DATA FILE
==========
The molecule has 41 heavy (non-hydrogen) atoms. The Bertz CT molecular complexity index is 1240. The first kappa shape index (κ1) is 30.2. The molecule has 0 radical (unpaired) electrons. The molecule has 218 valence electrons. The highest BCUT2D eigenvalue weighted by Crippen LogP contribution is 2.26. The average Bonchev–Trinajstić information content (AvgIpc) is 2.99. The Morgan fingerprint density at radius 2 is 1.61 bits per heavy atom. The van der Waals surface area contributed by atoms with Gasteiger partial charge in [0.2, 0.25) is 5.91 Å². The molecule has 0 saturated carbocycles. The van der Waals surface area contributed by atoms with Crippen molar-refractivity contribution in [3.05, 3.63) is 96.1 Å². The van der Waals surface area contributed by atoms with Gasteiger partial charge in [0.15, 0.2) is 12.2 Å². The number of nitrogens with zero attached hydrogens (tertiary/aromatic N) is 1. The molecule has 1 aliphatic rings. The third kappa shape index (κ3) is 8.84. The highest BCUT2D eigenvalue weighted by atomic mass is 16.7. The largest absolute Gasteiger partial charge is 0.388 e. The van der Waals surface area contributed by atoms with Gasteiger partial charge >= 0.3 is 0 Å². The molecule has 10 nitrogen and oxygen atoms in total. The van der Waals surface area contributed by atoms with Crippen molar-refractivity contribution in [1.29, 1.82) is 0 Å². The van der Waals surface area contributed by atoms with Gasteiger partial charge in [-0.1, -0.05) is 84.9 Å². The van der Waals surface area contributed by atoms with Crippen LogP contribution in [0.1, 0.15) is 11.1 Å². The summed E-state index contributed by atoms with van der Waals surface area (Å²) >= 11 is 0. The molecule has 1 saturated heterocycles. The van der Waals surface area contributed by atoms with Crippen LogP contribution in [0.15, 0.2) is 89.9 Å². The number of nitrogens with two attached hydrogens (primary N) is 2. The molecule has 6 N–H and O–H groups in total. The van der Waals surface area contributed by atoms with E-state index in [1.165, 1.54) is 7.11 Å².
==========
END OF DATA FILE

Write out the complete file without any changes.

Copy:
The molecule has 41 heavy (non-hydrogen) atoms. The Bertz CT molecular complexity index is 1240. The first kappa shape index (κ1) is 30.2. The molecule has 0 radical (unpaired) electrons. The molecule has 218 valence electrons. The highest BCUT2D eigenvalue weighted by Crippen LogP contribution is 2.26. The average Bonchev–Trinajstić information content (AvgIpc) is 2.99. The Morgan fingerprint density at radius 2 is 1.61 bits per heavy atom. The van der Waals surface area contributed by atoms with Gasteiger partial charge in [0.2, 0.25) is 5.91 Å². The molecule has 0 saturated carbocycles. The van der Waals surface area contributed by atoms with Crippen molar-refractivity contribution in [3.05, 3.63) is 96.1 Å². The van der Waals surface area contributed by atoms with Gasteiger partial charge in [0.15, 0.2) is 12.2 Å². The number of nitrogens with zero attached hydrogens (tertiary/aromatic N) is 1. The molecule has 1 aliphatic rings. The third kappa shape index (κ3) is 8.84. The highest BCUT2D eigenvalue weighted by atomic mass is 16.7. The largest absolute Gasteiger partial charge is 0.388 e. The van der Waals surface area contributed by atoms with Gasteiger partial charge >= 0.3 is 0 Å². The molecule has 10 nitrogen and oxygen atoms in total. The van der Waals surface area contributed by atoms with Crippen molar-refractivity contribution in [1.29, 1.82) is 0 Å². The van der Waals surface area contributed by atoms with Gasteiger partial charge in [-0.1, -0.05) is 84.9 Å². The van der Waals surface area contributed by atoms with Crippen LogP contribution in [0.1, 0.15) is 11.1 Å². The summed E-state index contributed by atoms with van der Waals surface area (Å²) >= 11 is 0. The molecule has 1 saturated heterocycles. The van der Waals surface area contributed by atoms with Crippen LogP contribution in [0.15, 0.2) is 89.9 Å². The number of nitrogens with two attached hydrogens (primary N) is 2. The molecule has 6 N–H and O–H groups in total. The van der Waals surface area contributed by atoms with E-state index in [1.165, 1.54) is 7.11 Å².